• would help us.
  • [Mark] Under pressure from the Hughes, the OPP finally took
  • a second look at their investigation, staging
  • a re-creation of the accident months after Jake's death.
  • In his statement to the OPP, Taylor said he
  • wasn't thrown from the ATV.
  • But watch what happens when two riders hit the gate.
  • In test after test, the mannequin riding on the back
  • where Taylor said he was, is thrown violently from the ATV.
  • But according to the two independent witnesses at
  • the scene, Taylor was shaken but otherwise seemed fine.
  • Did he appear hurt when you saw him?
  • No. No, I inspected him actually.
  • I was like, after you know, just checking,
  • all smooth, didn't have a mark.
  • And didn't like, nothing happened to him.
  • [Alastair] I remember looking down on him and thinking,
  • this guy doesn't have a scratch on him.
  • And how did he manage to dismount from this ATV,
  • presumably at speed, land on this patch of ground that he
  • pointed towards and, I guess he must have landed just on 2 feet.
  • You know, which is, which is nothing less than miraculous.
  • So, I couldn't reconcile that in my mind.
  • [Mark] Pushed by the Hughes, the OPP also decided to interview
  • all 8 friends who were with Jake and Taylor at the cottage that
  • fateful weekend, to ask them who was driving the ATV
  • when it crashed.
  • From what I saw my one buddy was driving it first,
  • he was on the beach, Taylor Rivando--
  • Taylor Rivando? Okay.
  • --and then they switched on the beach,
  • my buddy Jake Hughes, he had no shirt on so he switched
  • and he was driving.
  • -Did you see the switch? -Yes.
  • [Mark] Two of the 8 friends say they saw Jake driving...
  • Okay, and you could tell that it was Jake driving?
  • Yeah.
  • How can you tell me that it was Jake driving?
  • They slowed down beside us and just kind of said,
  • hey, like laughed and then kept going.
  • [Mark] We shared that information with
  • Jennifer Chretien who was sitting on the beach and saw
  • the ATV turn up the trail, seconds before the crash.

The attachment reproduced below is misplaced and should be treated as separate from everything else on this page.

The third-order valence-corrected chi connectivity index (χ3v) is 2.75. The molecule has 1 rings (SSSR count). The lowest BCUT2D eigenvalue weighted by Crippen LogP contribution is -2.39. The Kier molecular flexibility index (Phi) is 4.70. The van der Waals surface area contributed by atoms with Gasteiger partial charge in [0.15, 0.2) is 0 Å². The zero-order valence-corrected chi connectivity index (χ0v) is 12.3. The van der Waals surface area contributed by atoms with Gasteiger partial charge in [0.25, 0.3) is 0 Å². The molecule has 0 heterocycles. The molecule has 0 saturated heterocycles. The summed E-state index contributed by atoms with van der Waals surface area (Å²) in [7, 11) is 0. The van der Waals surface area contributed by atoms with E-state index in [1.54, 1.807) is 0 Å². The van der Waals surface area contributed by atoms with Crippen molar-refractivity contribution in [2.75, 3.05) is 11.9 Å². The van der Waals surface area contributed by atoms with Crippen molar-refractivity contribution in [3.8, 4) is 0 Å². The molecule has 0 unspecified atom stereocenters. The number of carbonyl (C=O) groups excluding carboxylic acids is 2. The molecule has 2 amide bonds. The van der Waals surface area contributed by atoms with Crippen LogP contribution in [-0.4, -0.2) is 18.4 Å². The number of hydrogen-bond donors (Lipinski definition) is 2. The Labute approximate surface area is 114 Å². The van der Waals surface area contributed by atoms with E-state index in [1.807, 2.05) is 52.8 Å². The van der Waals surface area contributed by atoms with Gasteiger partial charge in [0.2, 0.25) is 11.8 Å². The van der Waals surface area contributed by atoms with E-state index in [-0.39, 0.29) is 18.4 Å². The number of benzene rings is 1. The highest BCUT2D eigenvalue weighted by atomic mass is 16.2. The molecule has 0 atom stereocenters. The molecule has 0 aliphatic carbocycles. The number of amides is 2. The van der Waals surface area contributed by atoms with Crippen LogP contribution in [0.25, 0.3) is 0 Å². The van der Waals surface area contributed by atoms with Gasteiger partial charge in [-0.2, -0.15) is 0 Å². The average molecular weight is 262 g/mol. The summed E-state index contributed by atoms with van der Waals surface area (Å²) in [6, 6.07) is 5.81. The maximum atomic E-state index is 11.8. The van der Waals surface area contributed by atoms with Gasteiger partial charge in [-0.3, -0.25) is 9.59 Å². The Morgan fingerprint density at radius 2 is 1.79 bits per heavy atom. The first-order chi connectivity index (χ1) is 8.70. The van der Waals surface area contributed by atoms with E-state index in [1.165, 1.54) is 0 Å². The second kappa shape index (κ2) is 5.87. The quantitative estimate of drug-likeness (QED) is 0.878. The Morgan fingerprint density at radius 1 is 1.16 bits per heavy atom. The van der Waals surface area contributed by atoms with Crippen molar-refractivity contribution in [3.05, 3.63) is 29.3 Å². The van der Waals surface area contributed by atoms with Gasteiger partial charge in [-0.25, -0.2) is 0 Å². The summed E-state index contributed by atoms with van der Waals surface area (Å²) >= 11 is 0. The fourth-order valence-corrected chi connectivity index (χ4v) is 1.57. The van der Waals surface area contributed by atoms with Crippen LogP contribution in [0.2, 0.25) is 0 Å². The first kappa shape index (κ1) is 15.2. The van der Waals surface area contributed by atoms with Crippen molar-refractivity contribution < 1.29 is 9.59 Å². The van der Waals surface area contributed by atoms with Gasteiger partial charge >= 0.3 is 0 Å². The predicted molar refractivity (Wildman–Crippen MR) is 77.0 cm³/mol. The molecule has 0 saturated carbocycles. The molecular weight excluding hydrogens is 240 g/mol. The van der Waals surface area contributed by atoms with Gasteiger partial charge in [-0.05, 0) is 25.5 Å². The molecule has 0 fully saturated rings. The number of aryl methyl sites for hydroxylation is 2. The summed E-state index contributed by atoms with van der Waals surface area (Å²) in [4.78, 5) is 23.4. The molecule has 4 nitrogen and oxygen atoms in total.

• Two of Taylor's friends who were there at the cottage with him
  • that weekend-- Yeah.
  • --told police that while they were on the beach,
  • close to you, they actually saw Jake and Taylor trade places.
  • So Jake was driving, while they were on the beach.
  • They said, we saw them.
  • -Oh-- -They switched on the beach.
  • And then they turned up. Oh.
  • No.
  • There was nobody else on the beach.
  • I know who was on the back.
  • At the time I didn't know which boy was which.
  • But um I remember the boy on the back having tattoos.
  • It was a very specific memory because when I was watching
  • them drive along on the beach and turn up,
  • I admired the tattoos.
  • I was just, like, in my head, I literally was like,
  • oh, cool tattoos!
  • So yeah.
  • I mean, that agrees with my memory--
  • [Mark] Jake had the tattoo on his back.
  • Taylor did not.
  • And Jennifer Chretien is adamant Jake was the passenger.
  • In 2016, following complaints from the Hughes family,
  • the OIPRD, that's Ontario's police watchdog,
  • ordered a review of the OPP investigation by the
  • Peel Regional Police.
  • It was scathing.
  • Peel Regional Police staff sergeant Gary Carty said the
  • investigation was marred by 'a lack of scientific testing,'
  • poor collection of evidence and testing methodologies
  • that were flawed.
  • Carty notes the OPP even misspelled Taylor Rivando's
  • name throughout their report.
  • The report concludes, in all likelihood,
  • Hughes was seated in the rear passenger seat.
  • It's rare to hear police interrogating police but listen,
  • as Carty takes aim at the OPP officers who
  • investigated Jake's death.
  • [Mark] In the end, 4 OPP officers who investigated
  • Jake's death were charged with misconduct for
  • their shoddy investigation.
  • So, given the flawed OPP investigation,
  • could it be that Taylor Rivando had walked free
  • from any accountability in the death of Jake Hughes?
  • Peel Staff Sergeant Gary: We're in an interview room here in the
  • Ottawa Police service.
  • My name is Gary Carty...
  • [Mark] That's what led Carty to do something the OPP never did.
  • he challenged Taylor Rivando on his version of events.
  • I get to the end of the beach. I stop.
  • I ask Jake if he would like to drive.
  • He says yes.
  • We switch spots...
  • [Mark] With his lawyer by his side, Taylor insists Jake
  • was driving the ATV.
  • But Carty isn't buying it.
  • When you're asked the question, 'Who's driving?,'
  • you say, 'He was'.
  • The evidence points to you, and I know you've been living with
  • this now for a long time, okay, and I know this is
  • burdensome for you, but it's not going to change the evidence,
  • the evidence is never going to change.
  • There is no doubt in my mind...
  • Mr. He's already given you his evidence.
  • I recognize that this has been a hard time for you,
  • it's been three years, probably three years in hell.